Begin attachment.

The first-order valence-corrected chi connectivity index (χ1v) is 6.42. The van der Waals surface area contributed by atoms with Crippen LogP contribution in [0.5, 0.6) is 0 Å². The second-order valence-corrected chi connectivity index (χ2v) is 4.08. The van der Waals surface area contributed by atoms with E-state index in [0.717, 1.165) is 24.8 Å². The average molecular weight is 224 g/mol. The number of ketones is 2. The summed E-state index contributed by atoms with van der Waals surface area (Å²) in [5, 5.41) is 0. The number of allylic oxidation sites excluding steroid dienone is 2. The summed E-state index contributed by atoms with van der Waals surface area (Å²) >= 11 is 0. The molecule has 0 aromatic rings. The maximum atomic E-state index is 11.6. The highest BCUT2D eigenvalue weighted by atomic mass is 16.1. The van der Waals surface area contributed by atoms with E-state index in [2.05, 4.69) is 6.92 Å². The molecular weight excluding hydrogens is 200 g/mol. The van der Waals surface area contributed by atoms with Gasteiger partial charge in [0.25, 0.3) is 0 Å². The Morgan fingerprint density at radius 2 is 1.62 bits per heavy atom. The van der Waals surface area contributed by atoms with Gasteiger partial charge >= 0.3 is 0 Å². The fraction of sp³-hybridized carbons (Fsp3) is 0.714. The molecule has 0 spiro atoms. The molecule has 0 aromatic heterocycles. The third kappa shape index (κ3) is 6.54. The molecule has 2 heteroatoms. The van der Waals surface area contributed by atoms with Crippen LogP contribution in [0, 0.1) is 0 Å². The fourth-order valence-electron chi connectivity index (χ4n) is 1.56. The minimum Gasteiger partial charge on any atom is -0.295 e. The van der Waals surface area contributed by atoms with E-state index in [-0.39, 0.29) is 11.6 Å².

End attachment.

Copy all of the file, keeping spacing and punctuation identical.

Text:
The first-order valence-corrected chi connectivity index (χ1v) is 6.42. The van der Waals surface area contributed by atoms with Crippen LogP contribution in [0.5, 0.6) is 0 Å². The second-order valence-corrected chi connectivity index (χ2v) is 4.08. The van der Waals surface area contributed by atoms with E-state index in [0.717, 1.165) is 24.8 Å². The average molecular weight is 224 g/mol. The number of ketones is 2. The summed E-state index contributed by atoms with van der Waals surface area (Å²) in [5, 5.41) is 0. The number of allylic oxidation sites excluding steroid dienone is 2. The summed E-state index contributed by atoms with van der Waals surface area (Å²) >= 11 is 0. The molecule has 0 aromatic rings. The maximum atomic E-state index is 11.6. The highest BCUT2D eigenvalue weighted by atomic mass is 16.1. The van der Waals surface area contributed by atoms with E-state index in [2.05, 4.69) is 6.92 Å². The molecular weight excluding hydrogens is 200 g/mol. The van der Waals surface area contributed by atoms with Gasteiger partial charge in [0.25, 0.3) is 0 Å². The Morgan fingerprint density at radius 2 is 1.62 bits per heavy atom. The van der Waals surface area contributed by atoms with Gasteiger partial charge >= 0.3 is 0 Å². The fraction of sp³-hybridized carbons (Fsp3) is 0.714. The molecule has 0 spiro atoms. The molecule has 0 aromatic heterocycles. The third kappa shape index (κ3) is 6.54. The molecule has 2 heteroatoms. The van der Waals surface area contributed by atoms with Crippen LogP contribution in [0, 0.1) is 0 Å². The fourth-order valence-electron chi connectivity index (χ4n) is 1.56. The minimum Gasteiger partial charge on any atom is -0.295 e. The van der Waals surface area contributed by atoms with E-state index in [-0.39, 0.29) is 11.6 Å².